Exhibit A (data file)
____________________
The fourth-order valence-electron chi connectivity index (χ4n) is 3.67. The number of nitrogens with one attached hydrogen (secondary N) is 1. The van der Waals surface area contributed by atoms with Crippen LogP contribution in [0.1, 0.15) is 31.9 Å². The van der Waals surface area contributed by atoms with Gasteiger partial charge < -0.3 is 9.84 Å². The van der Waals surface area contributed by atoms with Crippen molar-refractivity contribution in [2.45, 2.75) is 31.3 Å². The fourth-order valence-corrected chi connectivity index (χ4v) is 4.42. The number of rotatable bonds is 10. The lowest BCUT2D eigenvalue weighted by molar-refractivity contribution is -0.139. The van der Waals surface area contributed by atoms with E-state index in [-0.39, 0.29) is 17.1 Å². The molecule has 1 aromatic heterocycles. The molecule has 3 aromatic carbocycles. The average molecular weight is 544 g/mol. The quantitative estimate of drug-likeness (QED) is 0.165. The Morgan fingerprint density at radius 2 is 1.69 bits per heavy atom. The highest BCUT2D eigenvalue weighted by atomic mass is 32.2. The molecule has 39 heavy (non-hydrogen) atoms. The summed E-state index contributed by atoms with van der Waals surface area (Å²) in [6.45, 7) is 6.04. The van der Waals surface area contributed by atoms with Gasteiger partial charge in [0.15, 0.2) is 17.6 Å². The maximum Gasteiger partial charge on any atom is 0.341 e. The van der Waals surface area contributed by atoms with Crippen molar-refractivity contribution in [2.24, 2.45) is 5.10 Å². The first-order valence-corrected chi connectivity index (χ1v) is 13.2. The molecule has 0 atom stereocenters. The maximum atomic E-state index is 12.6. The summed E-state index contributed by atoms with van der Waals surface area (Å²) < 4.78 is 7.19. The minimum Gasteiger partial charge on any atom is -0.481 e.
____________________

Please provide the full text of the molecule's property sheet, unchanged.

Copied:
The fourth-order valence-electron chi connectivity index (χ4n) is 3.67. The number of nitrogens with one attached hydrogen (secondary N) is 1. The van der Waals surface area contributed by atoms with Crippen LogP contribution in [0.1, 0.15) is 31.9 Å². The van der Waals surface area contributed by atoms with Gasteiger partial charge < -0.3 is 9.84 Å². The van der Waals surface area contributed by atoms with Crippen molar-refractivity contribution in [2.45, 2.75) is 31.3 Å². The fourth-order valence-corrected chi connectivity index (χ4v) is 4.42. The number of rotatable bonds is 10. The lowest BCUT2D eigenvalue weighted by molar-refractivity contribution is -0.139. The van der Waals surface area contributed by atoms with E-state index in [-0.39, 0.29) is 17.1 Å². The molecule has 1 aromatic heterocycles. The molecule has 3 aromatic carbocycles. The average molecular weight is 544 g/mol. The quantitative estimate of drug-likeness (QED) is 0.165. The Morgan fingerprint density at radius 2 is 1.69 bits per heavy atom. The highest BCUT2D eigenvalue weighted by atomic mass is 32.2. The molecule has 39 heavy (non-hydrogen) atoms. The summed E-state index contributed by atoms with van der Waals surface area (Å²) in [6.45, 7) is 6.04. The van der Waals surface area contributed by atoms with Gasteiger partial charge in [0.15, 0.2) is 17.6 Å². The maximum Gasteiger partial charge on any atom is 0.341 e. The van der Waals surface area contributed by atoms with Crippen molar-refractivity contribution in [2.24, 2.45) is 5.10 Å². The first-order valence-corrected chi connectivity index (χ1v) is 13.2. The molecule has 0 atom stereocenters. The maximum atomic E-state index is 12.6. The summed E-state index contributed by atoms with van der Waals surface area (Å²) < 4.78 is 7.19. The minimum Gasteiger partial charge on any atom is -0.481 e.